For example, many people can’t deal with a lot of people at once, such as in a crowded shop or at a concert, and experience terrible social anxiety as a result.

During a VR simulation, therapists navigate patients through their fears and phobias of crowds by teaching them calming techniques. Patients can use these methods in their daily lives, so when they feel a sense of panic, they can use their VR simulation training to overcome their social anxiety.

Several VR game designers have released exposure-therapy simulations to the public.

For example, VR game designer SideQuest focuses on helping players overcome social anxiety. In their game Slightly, players practice interacting in social situations that mirror real-life, such as job interviews and meeting new people.

VR games can also provide a strong sense of accomplishment, which studies show is one of the most important determinants of positive psychological well-being.

“VR allowed me to kind of show myself what I was capable of,” said Julian Apellanes, a champion esports player who took advantage of VR programs for social anxiety, in a recent article for Upload VR, adding that he’s been “continuing the momentum since then.”

VR warps our sense of time

While losing track of time can be a bad thing — hello responsibilities — VR gamers looking for a break from the world can experience an altered perception of time where they forget to even look at the clock.

Most gamers have been there — they’re playing a game and then suddenly look at the time and realize it’s much later than they thought.

As it turns out, this happens frequently with VR.

Researchers from the University of California Santa Cruz have identified a concept called time compression where time goes by faster than a player realizes.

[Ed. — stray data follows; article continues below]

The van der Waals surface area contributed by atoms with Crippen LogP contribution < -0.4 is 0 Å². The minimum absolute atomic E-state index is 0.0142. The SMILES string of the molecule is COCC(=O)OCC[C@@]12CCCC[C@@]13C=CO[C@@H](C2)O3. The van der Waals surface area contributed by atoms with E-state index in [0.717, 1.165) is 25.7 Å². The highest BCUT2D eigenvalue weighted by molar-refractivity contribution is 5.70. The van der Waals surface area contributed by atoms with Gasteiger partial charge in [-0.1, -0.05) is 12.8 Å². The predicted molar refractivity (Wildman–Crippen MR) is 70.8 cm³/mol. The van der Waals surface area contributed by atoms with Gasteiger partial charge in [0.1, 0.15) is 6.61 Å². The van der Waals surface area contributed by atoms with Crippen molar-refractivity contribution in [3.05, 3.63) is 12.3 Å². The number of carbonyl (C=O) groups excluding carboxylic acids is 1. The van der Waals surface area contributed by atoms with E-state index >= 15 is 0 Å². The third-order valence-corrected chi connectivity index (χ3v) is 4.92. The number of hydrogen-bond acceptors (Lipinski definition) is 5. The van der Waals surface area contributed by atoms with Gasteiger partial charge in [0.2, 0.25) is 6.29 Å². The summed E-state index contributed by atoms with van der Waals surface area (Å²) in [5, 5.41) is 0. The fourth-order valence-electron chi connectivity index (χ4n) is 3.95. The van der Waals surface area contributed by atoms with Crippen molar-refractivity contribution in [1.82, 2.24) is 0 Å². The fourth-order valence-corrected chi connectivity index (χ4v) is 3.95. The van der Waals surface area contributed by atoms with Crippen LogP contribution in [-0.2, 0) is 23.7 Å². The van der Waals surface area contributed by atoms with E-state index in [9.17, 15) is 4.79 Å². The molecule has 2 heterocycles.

Cognitive science undergrad Grayson Mullen worked with psychology professor Nicolas Davidenko to perform a study on how virtual reality affects a game player’s sense of time differently from playing on a conventional monitor.

Participants in the study ended up playing a VR game for 28.5% more time than they realized.

Davidenko theorizes that the time compression effect is a result of the fact that VR separates players from awareness of their physical bodies.

“There are theories that we may rely on our heartbeat and other bodily rhythms to help our brain track the passage of time, so if you have a less vivid sense of your body in virtual reality, you might be missing the pulses of this timekeeping mechanism,” said Davidenko in a release.

The study found that this experience was more intense when playing a VR game than a game on a traditional computer monitor or TV screen.

“This is the first time we can really isolate that it’s not just that you’re playing a video game or the content of whatever you’re seeing,” said Mullen in the release. “It’s really the fact that it is virtual reality versus a conventional screen that contributes to this time compression effect.”

David Evans